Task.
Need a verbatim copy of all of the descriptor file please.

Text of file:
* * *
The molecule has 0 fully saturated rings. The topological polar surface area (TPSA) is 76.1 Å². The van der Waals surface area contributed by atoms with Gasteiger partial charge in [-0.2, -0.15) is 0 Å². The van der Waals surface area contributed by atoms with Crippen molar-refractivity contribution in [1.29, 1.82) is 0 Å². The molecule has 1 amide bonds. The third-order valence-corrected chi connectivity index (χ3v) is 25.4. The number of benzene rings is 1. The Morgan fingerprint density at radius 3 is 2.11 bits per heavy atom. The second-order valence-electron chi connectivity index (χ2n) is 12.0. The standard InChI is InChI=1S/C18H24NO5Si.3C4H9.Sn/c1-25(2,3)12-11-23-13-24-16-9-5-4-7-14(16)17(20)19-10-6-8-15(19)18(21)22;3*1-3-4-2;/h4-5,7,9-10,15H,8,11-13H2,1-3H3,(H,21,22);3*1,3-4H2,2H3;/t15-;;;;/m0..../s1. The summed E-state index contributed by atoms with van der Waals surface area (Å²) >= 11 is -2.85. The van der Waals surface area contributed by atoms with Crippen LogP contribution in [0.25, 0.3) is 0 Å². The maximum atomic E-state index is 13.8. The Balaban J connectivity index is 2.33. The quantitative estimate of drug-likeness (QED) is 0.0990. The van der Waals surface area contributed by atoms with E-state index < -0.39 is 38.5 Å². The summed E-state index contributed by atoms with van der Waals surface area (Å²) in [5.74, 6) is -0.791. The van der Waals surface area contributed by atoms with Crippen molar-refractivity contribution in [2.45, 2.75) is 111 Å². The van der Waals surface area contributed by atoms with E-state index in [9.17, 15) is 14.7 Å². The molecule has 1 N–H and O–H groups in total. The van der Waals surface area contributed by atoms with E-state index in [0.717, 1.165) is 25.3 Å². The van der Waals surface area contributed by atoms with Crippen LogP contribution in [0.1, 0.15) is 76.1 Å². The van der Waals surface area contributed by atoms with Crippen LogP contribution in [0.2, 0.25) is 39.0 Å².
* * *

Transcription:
The molecule has 0 fully saturated rings. The topological polar surface area (TPSA) is 76.1 Å². The van der Waals surface area contributed by atoms with Gasteiger partial charge in [-0.2, -0.15) is 0 Å². The van der Waals surface area contributed by atoms with Crippen molar-refractivity contribution in [1.29, 1.82) is 0 Å². The molecule has 1 amide bonds. The third-order valence-corrected chi connectivity index (χ3v) is 25.4. The number of benzene rings is 1. The Morgan fingerprint density at radius 3 is 2.11 bits per heavy atom. The second-order valence-electron chi connectivity index (χ2n) is 12.0. The standard InChI is InChI=1S/C18H24NO5Si.3C4H9.Sn/c1-25(2,3)12-11-23-13-24-16-9-5-4-7-14(16)17(20)19-10-6-8-15(19)18(21)22;3*1-3-4-2;/h4-5,7,9-10,15H,8,11-13H2,1-3H3,(H,21,22);3*1,3-4H2,2H3;/t15-;;;;/m0..../s1. The summed E-state index contributed by atoms with van der Waals surface area (Å²) >= 11 is -2.85. The van der Waals surface area contributed by atoms with Crippen LogP contribution in [0.25, 0.3) is 0 Å². The maximum atomic E-state index is 13.8. The Balaban J connectivity index is 2.33. The quantitative estimate of drug-likeness (QED) is 0.0990. The van der Waals surface area contributed by atoms with E-state index < -0.39 is 38.5 Å². The summed E-state index contributed by atoms with van der Waals surface area (Å²) in [5.74, 6) is -0.791. The van der Waals surface area contributed by atoms with Crippen molar-refractivity contribution in [2.45, 2.75) is 111 Å². The van der Waals surface area contributed by atoms with E-state index in [9.17, 15) is 14.7 Å². The molecule has 1 N–H and O–H groups in total. The van der Waals surface area contributed by atoms with E-state index in [0.717, 1.165) is 25.3 Å². The van der Waals surface area contributed by atoms with Crippen LogP contribution in [0.1, 0.15) is 76.1 Å². The van der Waals surface area contributed by atoms with Crippen LogP contribution in [0.2, 0.25) is 39.0 Å².